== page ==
THE BEATIFICATION OF BISHOP DE MAZENOD
Letter · Rome · 06/06/1975
Fr. Fernand Jetté
The grace of the beatification. - Preparing for this grace. - Province visits. - Be strong in faith.
LJ.C. et M.I.
Our Father and Founder will be proclaimed “Blessed” next October 19. The members of the General Council reflected on this coming event during their latest plenary session held in May. It is in their name that I am sending you this second letter.
The grace of the beatification
For us this beatification is both a grace and a challenge. It is a grace which confirms and invites us to joy... a challenge which tests our fidelity: fidelity to the mission among the poor; fidelity to that quality of being which the Founder wanted for the Oblates.
In today’s world are we still the kind of missionaries to the poor envisaged by Father de Mazenod? Do we still go to the poor with the same preference, the same zeal, the same boldness, the same spirit of solidarity, the same love of the Church...? Do we still have the same deep attachment to Jesus Christ, the same concern for self-denial, the same inner thirst for holiness, the same conviction that the quality of our being is as important for the welfare of people as is the intensity of our activity...?
The beatification ceremony will be over quickly. And what will remain? Will there be the grace of conversion... new strength... a renewed thrust toward the poor?
Preparing for this grace
In order that Bishop de Mazenod’s beatification may bear such fruits we must prepare for it. Most Provinces are doing so already, doing so admirably in prayer and joint reflection on our Founder’s life and charism. It is an excellent occasion to re-read his life or writings, to meditate before God on our Constitutions or on the documents of the last Chapters.
But the Holy Year, in which this beatification is taking place, invites us to do even more. It calls us to do penance, to share, to rise above broken relations, to reconciliation.
It is in such a spirit, I believe, that we must prepare for the beatification: we too need reconciliation and pardon. We need it because of our discouragement, the times we have lacked fervour, and the divisions among us; we need it, likewise, because of the instances of our bad example and of our fearfulness in the apostolic service.
In this universal context of reconciliation and sharing I should like to ask two things of the Congregation.
First, that Friday, October 17 — or another day if the 17th is not suitable be for all Oblates a day of prayer, fasting and penance. The Lord invites us to such a practice in the Gospel, and the Church exhorts us to do this during the Holy Year. It would, moreover, be a gesture of solidarity with the world’s poor and hungry people.
Secondly, that the gift which we will be offering to the Holy Father for Papal Charities on the occasion of the beatification truly come from our personal privations and voluntary renouncement rather than from our surpluses. We ourselves should be able to do what we sometimes ask of other Christians. Thus, from now until October 19 I will gratefully and joyfully receive any offering, no matter how small, from such sources.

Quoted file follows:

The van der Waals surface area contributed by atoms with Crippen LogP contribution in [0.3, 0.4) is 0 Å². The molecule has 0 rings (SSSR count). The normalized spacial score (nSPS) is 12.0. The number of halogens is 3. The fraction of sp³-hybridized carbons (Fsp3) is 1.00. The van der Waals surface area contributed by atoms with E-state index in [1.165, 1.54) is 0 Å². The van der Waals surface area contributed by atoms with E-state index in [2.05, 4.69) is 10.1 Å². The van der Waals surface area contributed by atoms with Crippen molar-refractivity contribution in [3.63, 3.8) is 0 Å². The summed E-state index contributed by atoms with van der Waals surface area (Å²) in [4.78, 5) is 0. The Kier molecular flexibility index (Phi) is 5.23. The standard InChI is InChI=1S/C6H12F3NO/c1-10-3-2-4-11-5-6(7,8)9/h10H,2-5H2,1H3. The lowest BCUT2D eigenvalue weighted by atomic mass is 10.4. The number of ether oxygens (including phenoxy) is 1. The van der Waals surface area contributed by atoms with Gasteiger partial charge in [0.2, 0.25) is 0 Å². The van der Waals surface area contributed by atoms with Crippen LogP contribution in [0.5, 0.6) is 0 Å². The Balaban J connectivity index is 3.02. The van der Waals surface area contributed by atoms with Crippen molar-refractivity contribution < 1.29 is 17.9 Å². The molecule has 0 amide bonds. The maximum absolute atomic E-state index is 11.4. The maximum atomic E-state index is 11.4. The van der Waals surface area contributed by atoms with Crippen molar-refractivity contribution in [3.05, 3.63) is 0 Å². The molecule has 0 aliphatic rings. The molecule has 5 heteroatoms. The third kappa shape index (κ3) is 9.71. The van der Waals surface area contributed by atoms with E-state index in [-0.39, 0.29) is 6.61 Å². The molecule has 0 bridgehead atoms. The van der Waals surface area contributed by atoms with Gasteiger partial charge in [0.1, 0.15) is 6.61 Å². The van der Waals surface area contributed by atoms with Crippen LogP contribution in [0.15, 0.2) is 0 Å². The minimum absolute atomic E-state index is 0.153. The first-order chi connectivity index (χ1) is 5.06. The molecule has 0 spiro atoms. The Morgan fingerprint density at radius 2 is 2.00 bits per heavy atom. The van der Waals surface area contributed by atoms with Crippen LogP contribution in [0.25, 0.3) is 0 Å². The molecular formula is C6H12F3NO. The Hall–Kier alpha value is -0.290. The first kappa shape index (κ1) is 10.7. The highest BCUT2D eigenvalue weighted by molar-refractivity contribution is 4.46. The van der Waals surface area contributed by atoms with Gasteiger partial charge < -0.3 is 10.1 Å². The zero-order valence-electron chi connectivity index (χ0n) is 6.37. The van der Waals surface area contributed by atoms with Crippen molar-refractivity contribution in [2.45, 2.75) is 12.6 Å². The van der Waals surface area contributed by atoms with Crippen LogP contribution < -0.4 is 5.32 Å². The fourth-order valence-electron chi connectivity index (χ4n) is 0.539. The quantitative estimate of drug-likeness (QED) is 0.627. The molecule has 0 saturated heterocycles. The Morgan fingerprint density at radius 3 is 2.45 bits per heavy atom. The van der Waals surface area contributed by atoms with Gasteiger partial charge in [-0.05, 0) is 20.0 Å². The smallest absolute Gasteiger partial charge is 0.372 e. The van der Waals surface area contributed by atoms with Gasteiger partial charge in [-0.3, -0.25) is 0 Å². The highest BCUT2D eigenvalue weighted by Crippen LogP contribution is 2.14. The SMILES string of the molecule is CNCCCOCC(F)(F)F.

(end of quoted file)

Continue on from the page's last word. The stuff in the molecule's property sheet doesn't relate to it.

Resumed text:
Last March and April I made my first visit of the Congregation, a visit that allowed me to come into contact with almost 900 Oblates in Ireland, England, Haiti, the eastern United States and eastern Canada. I can truly say that everywhere I found great generosity in apostolic service toward people who in some instances are extremely poor. I likewise sensed a deep love for the Congregation, with renewed confidence in its future, despite present difficulties, and, in some places, a real renewal of prayer.
The Lord who has always guided the Congregation from the beginning is still at work within it. Examples of fidelity and even of heroism are no less present among us today than in the past. I think of our Oblates in Laos, in Zaire, in Bolivia and in other provinces — Oblates who love Jesus Christ and the people he confided to them enough to accept suffering with them and for them so as to build a better world. The Oblate “will, therefore”, as the Constitutions state, “bear about in his own body the death of Jesus so that the life of Jesus may be operative in all men» (1966, art. 14). These are all realities which we must have at heart when reflecting on the Congregation and on the trials it undergoes. Otherwise our view remains incomplete and possibly distorted.
Be strong in faith
To all of you I repeat what I told the 1974 Chapter: In the name of God be strong! Be strong in faith and in obedience to the mission you have received. Be strong in your love. Be capable of holding on and going ahead, out of love for the poor and fidelity to Jesus Christ — to Jesus Christ in his poor!
Through the intercession of the Immaculate Virgin, “who is victorious over all evil” (1966 Constitutions, art. 6) and “the perfect model of our response to God” (1966 Constitutions, art. 61), may Bishop de Mazenod’s beatification be for us the occasion of an authentic inner renewal!